THE ADF has more than 250 roles on offer and many benefits for people to stay in the service, but it’s 4000 personnel short.
This is the biggest challenge facing the first Chief of Personnel LTGEN Natasha Fox.
Creating a more attractive environment for people to join and modernising employment offers are some of the ideas she proposes.
“Defence has to be competitive in the employment market, with our culture, how we look after our people, the roles we have and the professional development we provide,” she said.
“We can’t sit back and think our organisation doesn’t need to change. It needs to keep evolving.”
Fox aims to change how the ADF is understood in the community by encouraging more face-to-face engagement.
“Everyone is a recruiter. Getting people to talk in schools, home towns, industry and local sporting groups on what an ADF career is like is really important,” she said.
She sees the Defence Employee Value Proposition Hub, designed as a ‘one-stop-shop’ to help personnel find information about policies and benefits, as a key initiative.
The hub focuses on recruitment, retention and growth by modernising employment offers and benefits based on feedback.
“The employee value proposition demonstrates that we listen. It is a way of bringing together the conditions of service and helping people to make their life decisions,” she said.
Fox’s role oversees Joint Health Command, the Australian Defence College and Joint Support Services Division.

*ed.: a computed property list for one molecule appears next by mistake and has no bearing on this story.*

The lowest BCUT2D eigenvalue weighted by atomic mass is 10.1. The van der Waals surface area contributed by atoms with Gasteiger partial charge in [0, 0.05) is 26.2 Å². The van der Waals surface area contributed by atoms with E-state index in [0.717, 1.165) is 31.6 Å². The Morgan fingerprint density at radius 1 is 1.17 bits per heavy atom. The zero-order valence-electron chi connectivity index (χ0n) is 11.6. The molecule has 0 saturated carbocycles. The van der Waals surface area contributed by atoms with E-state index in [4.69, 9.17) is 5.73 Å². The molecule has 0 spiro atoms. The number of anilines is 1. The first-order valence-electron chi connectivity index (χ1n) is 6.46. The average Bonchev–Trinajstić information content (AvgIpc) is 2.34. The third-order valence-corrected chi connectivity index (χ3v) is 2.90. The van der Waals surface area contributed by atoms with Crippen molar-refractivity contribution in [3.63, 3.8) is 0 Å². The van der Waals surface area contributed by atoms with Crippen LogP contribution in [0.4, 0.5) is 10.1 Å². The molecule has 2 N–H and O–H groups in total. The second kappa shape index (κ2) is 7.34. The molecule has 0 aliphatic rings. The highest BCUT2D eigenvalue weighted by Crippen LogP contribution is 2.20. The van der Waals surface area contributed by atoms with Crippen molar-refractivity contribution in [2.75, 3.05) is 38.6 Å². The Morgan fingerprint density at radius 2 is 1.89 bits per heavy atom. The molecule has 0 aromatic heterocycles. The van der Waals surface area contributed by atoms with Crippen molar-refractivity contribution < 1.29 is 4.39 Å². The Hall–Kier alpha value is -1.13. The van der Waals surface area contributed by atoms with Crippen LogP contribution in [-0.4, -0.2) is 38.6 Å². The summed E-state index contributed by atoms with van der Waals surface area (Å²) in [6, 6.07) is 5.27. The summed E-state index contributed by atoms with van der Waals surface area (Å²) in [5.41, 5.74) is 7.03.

“If you said to me when I finished Year 10 I was going to be a three-star I would have laughed.”
She also oversees the new Military Personnel Division, which includes Defence Force Recruiting, the Joint Transition Authority, Defence Member and Family Support, and all career management and personnel branches from Navy, Army and Air Force.
The Chief of Personnel takes on the responsibility of managing ADF personnel throughout their career life cycle. Service chiefs retain responsibility for training and readiness.
Fox’s experience in the ADF has taught her much about enjoying the job. She joined when she was 17 and didn’t expect to stay in longer than 10 years.
“I was having such a great time, I blinked and I was at the 30-year mark,” she said.
“If you said to me when I finished Year 10 I was going to be a three-star I would have laughed.
“Create a positive environment, always stay positive and ask for help. Enjoy service, where you are working with great people and teams with an incredible purpose – this is the joy of service.”